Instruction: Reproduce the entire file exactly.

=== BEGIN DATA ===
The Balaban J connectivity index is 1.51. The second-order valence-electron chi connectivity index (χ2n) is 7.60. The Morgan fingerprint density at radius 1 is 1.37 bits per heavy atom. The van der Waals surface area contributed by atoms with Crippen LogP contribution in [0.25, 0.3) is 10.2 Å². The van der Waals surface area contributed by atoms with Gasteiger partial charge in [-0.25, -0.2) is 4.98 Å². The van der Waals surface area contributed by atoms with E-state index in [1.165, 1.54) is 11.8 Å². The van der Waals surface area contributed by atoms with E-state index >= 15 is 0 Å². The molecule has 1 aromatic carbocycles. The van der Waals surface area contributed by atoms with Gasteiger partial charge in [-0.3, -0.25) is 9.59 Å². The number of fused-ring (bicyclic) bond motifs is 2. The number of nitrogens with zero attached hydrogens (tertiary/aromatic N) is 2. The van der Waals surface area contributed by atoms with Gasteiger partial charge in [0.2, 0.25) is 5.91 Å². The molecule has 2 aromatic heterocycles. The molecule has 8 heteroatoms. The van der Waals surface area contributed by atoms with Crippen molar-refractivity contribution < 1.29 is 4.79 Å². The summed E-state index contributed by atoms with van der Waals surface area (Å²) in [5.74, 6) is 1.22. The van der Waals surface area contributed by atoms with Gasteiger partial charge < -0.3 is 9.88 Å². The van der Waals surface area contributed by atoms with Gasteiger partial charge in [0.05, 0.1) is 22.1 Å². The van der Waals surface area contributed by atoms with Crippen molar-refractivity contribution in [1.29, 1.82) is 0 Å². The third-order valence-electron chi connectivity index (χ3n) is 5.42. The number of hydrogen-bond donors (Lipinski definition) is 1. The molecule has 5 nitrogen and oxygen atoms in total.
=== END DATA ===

The Balaban J connectivity index is 1.51. The second-order valence-electron chi connectivity index (χ2n) is 7.60. The Morgan fingerprint density at radius 1 is 1.37 bits per heavy atom. The van der Waals surface area contributed by atoms with Crippen LogP contribution in [0.25, 0.3) is 10.2 Å². The van der Waals surface area contributed by atoms with Gasteiger partial charge in [-0.25, -0.2) is 4.98 Å². The van der Waals surface area contributed by atoms with E-state index in [1.165, 1.54) is 11.8 Å². The van der Waals surface area contributed by atoms with E-state index >= 15 is 0 Å². The molecule has 1 aromatic carbocycles. The van der Waals surface area contributed by atoms with Gasteiger partial charge in [-0.3, -0.25) is 9.59 Å². The number of fused-ring (bicyclic) bond motifs is 2. The number of nitrogens with zero attached hydrogens (tertiary/aromatic N) is 2. The van der Waals surface area contributed by atoms with Gasteiger partial charge in [0.2, 0.25) is 5.91 Å². The molecule has 2 aromatic heterocycles. The molecule has 8 heteroatoms. The van der Waals surface area contributed by atoms with Crippen molar-refractivity contribution < 1.29 is 4.79 Å². The summed E-state index contributed by atoms with van der Waals surface area (Å²) in [5.74, 6) is 1.22. The van der Waals surface area contributed by atoms with Gasteiger partial charge < -0.3 is 9.88 Å². The van der Waals surface area contributed by atoms with Gasteiger partial charge in [0.05, 0.1) is 22.1 Å². The van der Waals surface area contributed by atoms with Crippen molar-refractivity contribution in [1.29, 1.82) is 0 Å². The third-order valence-electron chi connectivity index (χ3n) is 5.42. The number of hydrogen-bond donors (Lipinski definition) is 1. The molecule has 5 nitrogen and oxygen atoms in total.